Effects of Biofeedback on Control and Generalization of Nasalization in Typical Speakers Purpose The purpose of this study was to determine the effects of biofeedback on control of nasalization in individuals with typical speech. Method Forty-eight individuals with typical speech attempted to increase and decrease vowel nasalization. During training, stimuli consisted of consonant-vowel-consonant (CVC) tokens with the center vowels ... Research Note
Research Note  |   October 01, 2016
Effects of Biofeedback on Control and Generalization of Nasalization in Typical Speakers
 
Author Affiliations & Notes
  • Elizabeth S. Heller Murray
    Boston University, MA
  • Joseph O. Mendoza
    Boston University, MA
  • Simone V. Gill
    Boston University, MA
    Boston University School of Medicine, MA
  • Joseph S. Perkell
    Boston University, MA
    Massachusetts Institute of Technology, Cambridge, MA
  • Cara E. Stepp
    Boston University, MA
    Boston University School of Medicine, MA
  • Disclosure: The authors have declared that no competing interests existed at the time of publication.
    Disclosure: The authors have declared that no competing interests existed at the time of publication. ×
  • Correspondence to Elizabeth S. Heller Murray: ehmurray@bu.edu
  • Editor and Associate Editor: Amy Neel
    Editor and Associate Editor: Amy Neel×
Article Information
Speech, Voice & Prosody / Speech / Research Notes
Research Note   |   October 01, 2016
Effects of Biofeedback on Control and Generalization of Nasalization in Typical Speakers
Journal of Speech, Language, and Hearing Research, October 2016, Vol. 59, 1025-1034. doi:10.1044/2016_JSLHR-S-15-0286
History: Received August 18, 2015 , Revised December 17, 2015 , Accepted January 20, 2016
 
Journal of Speech, Language, and Hearing Research, October 2016, Vol. 59, 1025-1034. doi:10.1044/2016_JSLHR-S-15-0286
History: Received August 18, 2015; Revised December 17, 2015; Accepted January 20, 2016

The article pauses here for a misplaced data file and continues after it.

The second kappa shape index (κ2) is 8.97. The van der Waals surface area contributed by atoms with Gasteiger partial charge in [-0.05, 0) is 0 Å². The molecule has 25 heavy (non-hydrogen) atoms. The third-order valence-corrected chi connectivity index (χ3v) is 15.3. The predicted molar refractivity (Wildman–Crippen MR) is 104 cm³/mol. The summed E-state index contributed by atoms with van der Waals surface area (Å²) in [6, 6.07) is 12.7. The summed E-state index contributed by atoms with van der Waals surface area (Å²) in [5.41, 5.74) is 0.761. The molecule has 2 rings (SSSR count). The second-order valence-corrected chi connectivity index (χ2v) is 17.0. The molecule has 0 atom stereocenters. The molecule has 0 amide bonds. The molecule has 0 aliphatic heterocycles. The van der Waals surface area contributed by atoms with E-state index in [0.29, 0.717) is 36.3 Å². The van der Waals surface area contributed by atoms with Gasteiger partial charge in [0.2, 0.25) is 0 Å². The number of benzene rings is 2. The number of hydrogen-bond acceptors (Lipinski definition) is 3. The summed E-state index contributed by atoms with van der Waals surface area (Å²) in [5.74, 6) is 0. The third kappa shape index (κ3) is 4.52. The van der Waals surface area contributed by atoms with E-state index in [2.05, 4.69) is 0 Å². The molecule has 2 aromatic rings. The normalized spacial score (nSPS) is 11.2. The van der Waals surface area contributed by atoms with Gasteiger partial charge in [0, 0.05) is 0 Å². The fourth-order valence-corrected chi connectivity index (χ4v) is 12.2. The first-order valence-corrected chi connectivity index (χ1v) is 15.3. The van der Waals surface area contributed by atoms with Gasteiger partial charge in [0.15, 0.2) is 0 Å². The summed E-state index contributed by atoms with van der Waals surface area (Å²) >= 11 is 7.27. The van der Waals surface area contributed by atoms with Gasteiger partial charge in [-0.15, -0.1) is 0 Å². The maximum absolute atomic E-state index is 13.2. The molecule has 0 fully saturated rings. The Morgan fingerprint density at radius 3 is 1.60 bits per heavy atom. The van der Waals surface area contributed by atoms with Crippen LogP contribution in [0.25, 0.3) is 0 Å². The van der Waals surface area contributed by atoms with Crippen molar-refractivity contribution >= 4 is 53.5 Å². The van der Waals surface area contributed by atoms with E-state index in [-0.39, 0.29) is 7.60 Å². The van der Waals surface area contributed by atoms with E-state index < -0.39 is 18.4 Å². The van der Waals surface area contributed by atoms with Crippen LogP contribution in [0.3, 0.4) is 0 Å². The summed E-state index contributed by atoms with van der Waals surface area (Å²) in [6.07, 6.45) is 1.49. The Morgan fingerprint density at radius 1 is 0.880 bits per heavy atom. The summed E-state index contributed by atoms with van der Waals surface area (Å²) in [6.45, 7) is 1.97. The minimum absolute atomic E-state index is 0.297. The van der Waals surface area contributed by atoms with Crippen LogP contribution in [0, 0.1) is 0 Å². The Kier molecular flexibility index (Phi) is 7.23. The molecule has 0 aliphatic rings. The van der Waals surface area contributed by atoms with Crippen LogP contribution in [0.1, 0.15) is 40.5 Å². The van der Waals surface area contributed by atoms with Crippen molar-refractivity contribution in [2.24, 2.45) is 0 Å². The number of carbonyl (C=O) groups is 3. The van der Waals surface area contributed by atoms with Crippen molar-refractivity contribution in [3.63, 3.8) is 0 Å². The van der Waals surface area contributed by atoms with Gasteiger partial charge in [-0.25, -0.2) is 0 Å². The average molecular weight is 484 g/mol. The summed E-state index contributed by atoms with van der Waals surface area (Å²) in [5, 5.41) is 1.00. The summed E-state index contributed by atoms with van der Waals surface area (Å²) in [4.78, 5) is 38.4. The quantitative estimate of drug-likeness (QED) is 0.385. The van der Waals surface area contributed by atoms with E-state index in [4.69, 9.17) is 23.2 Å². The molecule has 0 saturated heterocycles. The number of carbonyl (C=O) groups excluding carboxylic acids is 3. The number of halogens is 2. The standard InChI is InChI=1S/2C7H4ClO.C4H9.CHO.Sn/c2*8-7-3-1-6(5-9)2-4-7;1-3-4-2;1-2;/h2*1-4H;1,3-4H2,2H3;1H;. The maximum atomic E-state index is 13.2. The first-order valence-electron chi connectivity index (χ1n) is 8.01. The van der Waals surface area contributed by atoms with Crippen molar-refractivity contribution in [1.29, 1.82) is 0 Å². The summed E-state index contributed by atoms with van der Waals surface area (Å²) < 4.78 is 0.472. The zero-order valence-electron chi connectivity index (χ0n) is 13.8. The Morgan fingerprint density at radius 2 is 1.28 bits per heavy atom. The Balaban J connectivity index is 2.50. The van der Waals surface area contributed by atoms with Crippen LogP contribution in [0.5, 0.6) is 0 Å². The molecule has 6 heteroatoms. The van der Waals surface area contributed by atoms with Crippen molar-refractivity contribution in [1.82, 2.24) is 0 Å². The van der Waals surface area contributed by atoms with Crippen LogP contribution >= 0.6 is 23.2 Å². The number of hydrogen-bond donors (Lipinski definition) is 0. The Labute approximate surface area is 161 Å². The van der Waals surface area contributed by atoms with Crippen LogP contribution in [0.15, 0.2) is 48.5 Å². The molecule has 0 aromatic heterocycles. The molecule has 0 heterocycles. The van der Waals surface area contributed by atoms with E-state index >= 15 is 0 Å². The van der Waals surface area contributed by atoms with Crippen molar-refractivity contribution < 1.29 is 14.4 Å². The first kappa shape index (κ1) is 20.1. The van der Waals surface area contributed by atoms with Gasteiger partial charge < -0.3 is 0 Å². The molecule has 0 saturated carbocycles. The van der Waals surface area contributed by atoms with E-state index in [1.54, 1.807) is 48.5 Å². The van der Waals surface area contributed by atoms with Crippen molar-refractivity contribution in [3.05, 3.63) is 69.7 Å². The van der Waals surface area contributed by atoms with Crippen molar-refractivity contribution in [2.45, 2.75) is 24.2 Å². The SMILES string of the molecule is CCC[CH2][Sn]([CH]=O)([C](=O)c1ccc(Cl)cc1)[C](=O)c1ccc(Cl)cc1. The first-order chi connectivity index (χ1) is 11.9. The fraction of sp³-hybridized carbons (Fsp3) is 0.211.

Purpose The purpose of this study was to determine the effects of biofeedback on control of nasalization in individuals with typical speech.

Method Forty-eight individuals with typical speech attempted to increase and decrease vowel nasalization. During training, stimuli consisted of consonant-vowel-consonant (CVC) tokens with the center vowels /a/ or /i/ in either a nasal or nonnasal phonemic context (e.g., /mim/ vs. /bib/), depending on the participant’s training group. Half of the participants had access to augmentative visual feedback during training, which was based on a less-invasive acoustic, accelerometric measure of vowel nasalization—the Horii oral–nasal coupling (HONC) score. During pre- and posttraining assessments, acoustically based nasalance was also measured from the center vowels /a/, /i/, /æ/, and /u/ of CVCs in both nasal and nonnasal contexts.

Results Linear regressions indicated that both phonemic contexts (nasal or nonnasal) and the presence of augmentative visual feedback during training were significant predictors for changes in nasalance scores from pre- to posttraining.

Conclusions Participants were able to change the nasalization of their speech following a training period with HONC biofeedback. Future work is necessary to examine the effect of such training in individuals with velopharyngeal dysfunction.

Acknowledgments
This work was supported in part by the Deborah Munroe Noonan Memorial Research Fund (awarded to Cara Stepp), National Institute on Deafness and Other Communication Disorders Grant DC012651 (awarded to Cara Stepp), and a grant from the Dudley Allen Sargent Research Fund, Boston University, (awarded to Elizabeth Heller Murray). The authors would also like to acknowledge Kate Girouard and Ali Martinson for their help with data analysis.
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